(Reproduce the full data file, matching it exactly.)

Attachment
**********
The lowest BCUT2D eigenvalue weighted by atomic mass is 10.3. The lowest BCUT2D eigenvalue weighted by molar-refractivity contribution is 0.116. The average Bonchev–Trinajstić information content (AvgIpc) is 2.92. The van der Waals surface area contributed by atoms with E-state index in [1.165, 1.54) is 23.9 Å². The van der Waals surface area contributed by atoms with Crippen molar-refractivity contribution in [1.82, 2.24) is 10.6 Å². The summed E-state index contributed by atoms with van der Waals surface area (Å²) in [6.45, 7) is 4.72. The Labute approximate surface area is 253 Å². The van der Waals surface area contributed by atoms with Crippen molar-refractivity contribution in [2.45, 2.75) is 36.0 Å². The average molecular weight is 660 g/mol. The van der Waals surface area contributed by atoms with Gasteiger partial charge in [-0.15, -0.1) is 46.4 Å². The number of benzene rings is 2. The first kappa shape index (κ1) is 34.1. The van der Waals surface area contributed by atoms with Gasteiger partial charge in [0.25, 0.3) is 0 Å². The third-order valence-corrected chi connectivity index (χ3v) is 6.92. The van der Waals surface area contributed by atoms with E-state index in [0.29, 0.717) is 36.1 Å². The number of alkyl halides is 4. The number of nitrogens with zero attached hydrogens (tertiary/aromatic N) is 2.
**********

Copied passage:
The lowest BCUT2D eigenvalue weighted by atomic mass is 10.3. The lowest BCUT2D eigenvalue weighted by molar-refractivity contribution is 0.116. The average Bonchev–Trinajstić information content (AvgIpc) is 2.92. The van der Waals surface area contributed by atoms with E-state index in [1.165, 1.54) is 23.9 Å². The van der Waals surface area contributed by atoms with Crippen molar-refractivity contribution in [1.82, 2.24) is 10.6 Å². The summed E-state index contributed by atoms with van der Waals surface area (Å²) in [6.45, 7) is 4.72. The Labute approximate surface area is 253 Å². The van der Waals surface area contributed by atoms with Crippen molar-refractivity contribution in [2.45, 2.75) is 36.0 Å². The average molecular weight is 660 g/mol. The van der Waals surface area contributed by atoms with Gasteiger partial charge in [-0.15, -0.1) is 46.4 Å². The number of benzene rings is 2. The first kappa shape index (κ1) is 34.1. The van der Waals surface area contributed by atoms with Gasteiger partial charge in [0.25, 0.3) is 0 Å². The third-order valence-corrected chi connectivity index (χ3v) is 6.92. The van der Waals surface area contributed by atoms with E-state index in [0.29, 0.717) is 36.1 Å². The number of alkyl halides is 4. The number of nitrogens with zero attached hydrogens (tertiary/aromatic N) is 2.